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All's Fair in Love and Divorce

Or it is when Sherby Scurto is one of the attorneys

Published in 2021 Illinois Super Lawyers magazine

Sherby D. Scurto served as a stenographer during Vietnam, then came to the legal profession late in life, finding that family law presented her with an opportunity to use her talents in a rewarding way. 

“The law was always something I was drawn to,” she recalls. “I thought I was going to do employment law, because I had a master’s in [industrial and organizational] psychology, but once I got into the actual practice and I did my first divorce case, I was like a fish in water.”

It was where she felt she could be of greatest use. “The parties absolutely hated each other at the beginning, and they had children,” she recalls. “I was like, ‘Being a mother, I get it. These people have to raise their children, and deal with grandchildren and the odd family occasion.’ The marriage is broken, but you have to learn to cooperate for the benefit of the children. … When I got feedback from people who hated each other when they began, and they tell me about their co-parenting skills and thank me, I said, ‘This is it.’ And that’s what I’ve been doing ever since.”

Even though Scurto took a circuitous route, the law was written in the stars. “I’m a Libra, and I’m always trying to balance out things,” she says. “My decisions are usually made by circumstance. I don’t like a lot of friction. I just like balance. I always thought [about] the scales of justice—the law is blind, and this is where I should be.”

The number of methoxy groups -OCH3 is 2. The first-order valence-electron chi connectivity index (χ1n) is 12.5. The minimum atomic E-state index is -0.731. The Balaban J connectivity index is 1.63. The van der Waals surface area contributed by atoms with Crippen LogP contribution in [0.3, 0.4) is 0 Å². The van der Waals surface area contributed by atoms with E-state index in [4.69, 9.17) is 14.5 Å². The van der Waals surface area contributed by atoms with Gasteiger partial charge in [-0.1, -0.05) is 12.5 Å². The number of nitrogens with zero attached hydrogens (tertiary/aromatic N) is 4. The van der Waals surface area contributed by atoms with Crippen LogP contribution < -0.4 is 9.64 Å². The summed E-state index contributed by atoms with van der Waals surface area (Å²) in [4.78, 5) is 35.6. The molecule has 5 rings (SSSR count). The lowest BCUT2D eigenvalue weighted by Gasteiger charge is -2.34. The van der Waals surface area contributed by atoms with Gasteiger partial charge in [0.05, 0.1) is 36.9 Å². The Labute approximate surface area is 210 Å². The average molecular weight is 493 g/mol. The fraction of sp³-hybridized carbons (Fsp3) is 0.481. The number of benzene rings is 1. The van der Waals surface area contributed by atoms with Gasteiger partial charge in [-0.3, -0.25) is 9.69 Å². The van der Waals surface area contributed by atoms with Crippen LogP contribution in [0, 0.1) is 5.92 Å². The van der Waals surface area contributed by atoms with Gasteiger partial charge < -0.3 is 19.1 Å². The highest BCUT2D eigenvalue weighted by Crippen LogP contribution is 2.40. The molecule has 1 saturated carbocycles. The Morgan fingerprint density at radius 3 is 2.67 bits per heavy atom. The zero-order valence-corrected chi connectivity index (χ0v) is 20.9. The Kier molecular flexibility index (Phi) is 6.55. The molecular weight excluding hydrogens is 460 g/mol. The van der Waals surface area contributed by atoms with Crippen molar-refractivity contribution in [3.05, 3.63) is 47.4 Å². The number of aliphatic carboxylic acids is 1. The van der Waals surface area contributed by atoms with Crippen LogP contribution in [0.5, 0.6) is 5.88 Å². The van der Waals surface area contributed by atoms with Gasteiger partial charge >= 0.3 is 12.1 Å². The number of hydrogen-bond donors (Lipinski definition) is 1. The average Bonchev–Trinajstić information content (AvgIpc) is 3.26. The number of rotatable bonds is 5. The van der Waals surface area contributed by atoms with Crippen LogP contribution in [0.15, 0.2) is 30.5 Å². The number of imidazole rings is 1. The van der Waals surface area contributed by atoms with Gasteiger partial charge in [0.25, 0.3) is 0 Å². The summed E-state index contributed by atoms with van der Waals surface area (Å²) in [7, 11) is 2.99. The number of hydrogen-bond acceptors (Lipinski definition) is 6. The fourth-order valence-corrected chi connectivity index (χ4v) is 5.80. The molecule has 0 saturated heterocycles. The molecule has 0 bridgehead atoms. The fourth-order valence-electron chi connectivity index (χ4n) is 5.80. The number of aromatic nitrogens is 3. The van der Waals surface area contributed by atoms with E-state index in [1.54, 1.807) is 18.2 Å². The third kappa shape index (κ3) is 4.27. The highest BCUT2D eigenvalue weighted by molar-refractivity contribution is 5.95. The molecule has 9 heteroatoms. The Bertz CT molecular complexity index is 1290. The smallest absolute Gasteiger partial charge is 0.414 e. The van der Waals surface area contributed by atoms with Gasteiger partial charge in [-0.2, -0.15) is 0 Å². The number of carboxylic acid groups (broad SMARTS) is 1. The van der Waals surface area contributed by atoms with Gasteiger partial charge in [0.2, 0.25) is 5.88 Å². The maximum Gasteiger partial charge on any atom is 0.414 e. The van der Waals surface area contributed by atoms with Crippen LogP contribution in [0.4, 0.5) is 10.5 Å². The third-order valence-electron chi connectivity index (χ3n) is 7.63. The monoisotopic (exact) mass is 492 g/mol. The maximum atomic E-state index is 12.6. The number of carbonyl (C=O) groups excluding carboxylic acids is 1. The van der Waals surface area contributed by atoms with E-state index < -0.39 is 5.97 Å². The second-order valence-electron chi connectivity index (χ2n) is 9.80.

The questions she asks, going into any case, are predicated on fairness—for both parties—and she articulates that at the outset. “I tell clients, ‘You’re interviewing me while I’m interviewing you, because we may not be a match,’” she says. “If you’re just vicious and want to go for the jugular, I am not that kind of attorney. If you’ve decided that you want to go through a divorce and move on with your life, then, for me, it’s all about fairness from that point on.”

Sometimes Scurto’s methods aren’t persuasive enough to a client, and they have to go to trial. She recently came off an exhausting one, from which she is currently recovering. Thinking about the years ahead, she’s considering pulling back and possibly becoming a tarot card reader. “I don’t want to be full-time forever,” she says, noting that she’s married with a son, daughter-in-law, and 8-year-old granddaughter, and wants to be around them as much as possible. 

“I want to just take cases where I feel like my type of lawyering skills would be beneficial,” she says, “and leave the jugular-type stuff to someone else.”

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